I am learning awk and I would like to know if there is an option to write changes to file, similar to sed where I would use -i option to save modifications to a file.

I do understand that I could use redirection to write changes. However is there an option in awk to do that?


7 Answers 7


In GNU Awk 4.1.0 (released 2013) and later, it has the option of "inplace" file editing:

[...] The "inplace" extension, built using the new facility, can be used to simulate the GNU "sed -i" feature. [...]

Example usage:

$ gawk -i inplace '{ gsub(/foo/, "bar") }; { print }' file1 file2 file3

To keep the backup:

$ gawk -i inplace -v INPLACE_SUFFIX=.bak '{ gsub(/foo/, "bar") }
> { print }' file1 file2 file3
  • Looks like the option may have been removed? With 4.1.3, I have "-i includefile --include=includefile" Commented Jun 18, 2016 at 11:46
  • 5
    @Keith I had the same question. I just tried it and it works on my 4.1.3. inplace is actually a library included with gawk according to iiSeymour's answer, so inplace is something that can be included as an includefile.
    – cxw
    Commented Jun 23, 2016 at 20:16
  • 1
    An important caveat here: the 'seen' array will fill up with duplicate lines from ALL the files included in the command. So if each file has e.g. a common header, that will be removed in every file after the first one. If you instead want to treat each file independently, you'll need to do something like for f in *.txt; do gawk -i inplace '!seen[$0]++' "$f"; done
    – Nick K9
    Commented Jan 17, 2019 at 18:10
  • 1
    Note: Since GNU Awk 5.x, the INPLACE_SUFFIX is now a namespaced variable called inplace::suffix. The extension will fall back to the old variable, but not in versions 5.0.0 and 5.0.1 (5.0.1 ships with Ubuntu 20.04 LTS), only since 5.1.0. But you can simply pass both variables to avoid any problems. Commented Apr 8, 2022 at 17:43
  • @IngoKarkat Good review, you're right! Your note was useful for me, thanks! Commented Dec 23, 2022 at 16:04

Unless you have GNU awk 4.1.0 or later...

You won't have such an option as sed's -i option so instead do:

$ awk '{print $0}' file > tmp && mv tmp file

Note: the -i is not magic, it is also creating a temporary file sed just handles it for you.

As of GNU awk 4.1.0...

GNU awk added this functionality in version 4.1.0 (released 10/05/2013). It is not as straight forwards as just giving the -i option as described in the released notes:

The new -i option (from xgawk) is used for loading awk library files. This differs from -f in that the first non-option argument is treated as a script.

You need to use the bundled inplace.awk include file to invoke the extension properly like so:

$ cat file
123 abc
456 def
789 hij

$ gawk -i inplace '{print $1}' file

$ cat file

The variable INPLACE_SUFFIX can be used to specify the extension for a backup file:

$ gawk -i inplace -v INPLACE_SUFFIX=.bak '{print $1}' file

$ cat file

$ cat file.bak
123 abc
456 def
789 hij

I am happy this feature has been added but to me, the implementation isn't very awkish as the power comes from the conciseness of the language and -i inplace is 8 characters too long i.m.o.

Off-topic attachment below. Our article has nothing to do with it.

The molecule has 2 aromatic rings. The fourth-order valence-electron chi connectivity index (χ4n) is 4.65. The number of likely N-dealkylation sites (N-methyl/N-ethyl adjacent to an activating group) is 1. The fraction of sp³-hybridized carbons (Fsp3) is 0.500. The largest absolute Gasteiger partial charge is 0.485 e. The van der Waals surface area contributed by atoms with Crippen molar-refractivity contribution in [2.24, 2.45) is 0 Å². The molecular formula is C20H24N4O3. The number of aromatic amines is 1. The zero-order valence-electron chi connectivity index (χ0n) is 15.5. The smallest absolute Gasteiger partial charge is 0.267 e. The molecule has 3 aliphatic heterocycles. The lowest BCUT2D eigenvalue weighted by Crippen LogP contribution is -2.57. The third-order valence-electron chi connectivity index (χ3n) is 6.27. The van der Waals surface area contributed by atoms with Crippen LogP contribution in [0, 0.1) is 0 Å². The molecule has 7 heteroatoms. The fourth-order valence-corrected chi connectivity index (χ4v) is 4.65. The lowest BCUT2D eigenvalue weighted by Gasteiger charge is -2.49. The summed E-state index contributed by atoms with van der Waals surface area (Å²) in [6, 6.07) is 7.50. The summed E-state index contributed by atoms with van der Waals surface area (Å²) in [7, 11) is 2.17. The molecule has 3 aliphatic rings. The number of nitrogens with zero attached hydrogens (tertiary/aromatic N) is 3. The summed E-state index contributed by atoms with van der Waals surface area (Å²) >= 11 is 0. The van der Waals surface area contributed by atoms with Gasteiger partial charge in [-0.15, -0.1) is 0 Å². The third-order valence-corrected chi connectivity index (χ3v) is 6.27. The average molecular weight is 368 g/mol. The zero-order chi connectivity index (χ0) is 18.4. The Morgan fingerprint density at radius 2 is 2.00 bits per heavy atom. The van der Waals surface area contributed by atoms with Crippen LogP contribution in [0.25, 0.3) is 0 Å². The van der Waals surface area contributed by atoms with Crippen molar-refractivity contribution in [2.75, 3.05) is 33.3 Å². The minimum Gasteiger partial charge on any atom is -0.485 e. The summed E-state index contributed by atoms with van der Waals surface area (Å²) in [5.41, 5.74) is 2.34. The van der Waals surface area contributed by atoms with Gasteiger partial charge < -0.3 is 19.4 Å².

Here is a link to the manual for the official word.

  • Shouldn't your 'first' example be more like: awk '{ gsub(/foo/, "bar" ) } ; { print $0 }' file > tmp.txt && mv -v tmp.txt file ? Commented Oct 3, 2018 at 3:28
  • To my surprise, as of April 2019, still at gawk 4.0.2. Don't let anyone tell you such and such version will be available. Commented Apr 15, 2019 at 23:03
  • 2
    Litte shorter awk '{print $0}' file | sponge file using sponge from moreutils.
    – brablc
    Commented Mar 22, 2020 at 15:44
  • Note that mv tmp file is not in general sufficient - the file perms may have changed and must be fixed. -i inplace doesn't have this problem.
    – EML
    Commented Jan 29, 2022 at 13:01

just a little hack that works

echo "$(awk '{awk code}' file)" > file
  • Works like a charm! But is it possible to save awk command into variable and just use it in your nifty trick?
    – ashrasmun
    Commented Aug 14, 2019 at 6:18
  • 1
    The -i inplace method breaks hardlinks, this hack follows hardlinks♥♥
    – Sandra
    Commented Aug 24, 2020 at 5:40

An alternative is to use sponge:

awk '{print $0}' your_file | sponge your_file

Where you replace '{print $0}' by your awk script and your_file by the name of the file you want to edit in place.

sponge absorbs entirely the input before saving it to the file.

  • How standard/portable is sponge?
    – Thomas
    Commented Oct 9, 2018 at 11:03
  • 3
    sponge is part of moreutils. So it won't be present by default in most systems. But looks like at least sponge itself is portable enough and can be run almost everywhere.
    – MarSoft
    Commented Dec 14, 2018 at 11:21
  • 3
    The downside of this solution compared to tee-based is that sponge will read everything to RAM before writing down, hence it will freeze on large files.
    – MarSoft
    Commented Dec 14, 2018 at 11:22

@sudo_O has the right answer.

This can't work:

someprocess < file > file

The shell performs the redirections before handing control over to someprocess (redirections). The > redirection will truncate the file to zero size (redirecting output). Therefore, by the time someprocess gets launched and wants to read from the file, there is no data for it to read.


following won't work

echo $(awk '{awk code}' file) > file

this should work

echo "$(awk '{awk code}' file)" > file
  • echo with -n option to avoid trailing newline.
    – Faxopita
    Commented Oct 18, 2023 at 22:34

In case you want an awk-only solution without creating a temporary file and usable with version!=(gawk 4.1.0):

awk '{a[b++]=$0} END {for(c=0;c<=b;c++)print a[c]>ARGV[1]}' file
  • 5
    But does this buffer the entire file to memory? Consider a 20GB file.
    – Amit Naidu
    Commented Nov 29, 2016 at 23:52

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